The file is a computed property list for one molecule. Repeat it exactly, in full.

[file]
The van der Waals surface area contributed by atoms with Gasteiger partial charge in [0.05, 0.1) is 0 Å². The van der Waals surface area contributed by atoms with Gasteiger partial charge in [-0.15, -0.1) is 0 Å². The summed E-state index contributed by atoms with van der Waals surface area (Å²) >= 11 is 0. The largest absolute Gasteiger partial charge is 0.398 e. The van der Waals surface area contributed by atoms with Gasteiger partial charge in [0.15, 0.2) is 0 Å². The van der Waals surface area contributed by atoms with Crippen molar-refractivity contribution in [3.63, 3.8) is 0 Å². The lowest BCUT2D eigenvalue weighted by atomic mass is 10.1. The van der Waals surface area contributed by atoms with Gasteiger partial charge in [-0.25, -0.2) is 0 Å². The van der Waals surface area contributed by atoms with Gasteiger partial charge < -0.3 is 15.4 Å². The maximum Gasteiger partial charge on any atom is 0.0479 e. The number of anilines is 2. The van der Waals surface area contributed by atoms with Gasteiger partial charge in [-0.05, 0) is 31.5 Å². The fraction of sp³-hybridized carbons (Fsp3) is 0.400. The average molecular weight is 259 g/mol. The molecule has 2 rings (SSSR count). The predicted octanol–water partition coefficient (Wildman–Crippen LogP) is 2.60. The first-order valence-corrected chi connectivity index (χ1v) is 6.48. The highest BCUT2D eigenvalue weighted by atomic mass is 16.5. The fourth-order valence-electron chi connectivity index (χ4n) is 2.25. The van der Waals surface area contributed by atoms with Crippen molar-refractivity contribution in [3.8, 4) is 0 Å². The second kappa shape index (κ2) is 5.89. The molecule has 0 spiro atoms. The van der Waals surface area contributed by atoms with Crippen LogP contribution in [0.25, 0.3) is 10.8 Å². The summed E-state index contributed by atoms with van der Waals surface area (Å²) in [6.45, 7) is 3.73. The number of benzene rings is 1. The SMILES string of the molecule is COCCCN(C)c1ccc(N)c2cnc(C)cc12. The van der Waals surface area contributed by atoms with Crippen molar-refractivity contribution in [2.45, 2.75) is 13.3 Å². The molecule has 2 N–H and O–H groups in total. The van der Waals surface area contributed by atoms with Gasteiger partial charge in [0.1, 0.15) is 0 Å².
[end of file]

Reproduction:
The van der Waals surface area contributed by atoms with Gasteiger partial charge in [0.05, 0.1) is 0 Å². The van der Waals surface area contributed by atoms with Gasteiger partial charge in [-0.15, -0.1) is 0 Å². The summed E-state index contributed by atoms with van der Waals surface area (Å²) >= 11 is 0. The largest absolute Gasteiger partial charge is 0.398 e. The van der Waals surface area contributed by atoms with Gasteiger partial charge in [0.15, 0.2) is 0 Å². The van der Waals surface area contributed by atoms with Crippen molar-refractivity contribution in [3.63, 3.8) is 0 Å². The lowest BCUT2D eigenvalue weighted by atomic mass is 10.1. The van der Waals surface area contributed by atoms with Gasteiger partial charge in [-0.25, -0.2) is 0 Å². The van der Waals surface area contributed by atoms with Gasteiger partial charge < -0.3 is 15.4 Å². The maximum Gasteiger partial charge on any atom is 0.0479 e. The number of anilines is 2. The van der Waals surface area contributed by atoms with Gasteiger partial charge in [-0.05, 0) is 31.5 Å². The fraction of sp³-hybridized carbons (Fsp3) is 0.400. The average molecular weight is 259 g/mol. The molecule has 2 rings (SSSR count). The predicted octanol–water partition coefficient (Wildman–Crippen LogP) is 2.60. The first-order valence-corrected chi connectivity index (χ1v) is 6.48. The highest BCUT2D eigenvalue weighted by atomic mass is 16.5. The fourth-order valence-electron chi connectivity index (χ4n) is 2.25. The van der Waals surface area contributed by atoms with Crippen molar-refractivity contribution in [3.8, 4) is 0 Å². The second kappa shape index (κ2) is 5.89. The molecule has 0 spiro atoms. The van der Waals surface area contributed by atoms with Crippen LogP contribution in [0.25, 0.3) is 10.8 Å². The summed E-state index contributed by atoms with van der Waals surface area (Å²) in [6.45, 7) is 3.73. The number of benzene rings is 1. The SMILES string of the molecule is COCCCN(C)c1ccc(N)c2cnc(C)cc12. The van der Waals surface area contributed by atoms with Crippen molar-refractivity contribution in [2.45, 2.75) is 13.3 Å². The molecule has 2 N–H and O–H groups in total. The van der Waals surface area contributed by atoms with Gasteiger partial charge in [0.1, 0.15) is 0 Å².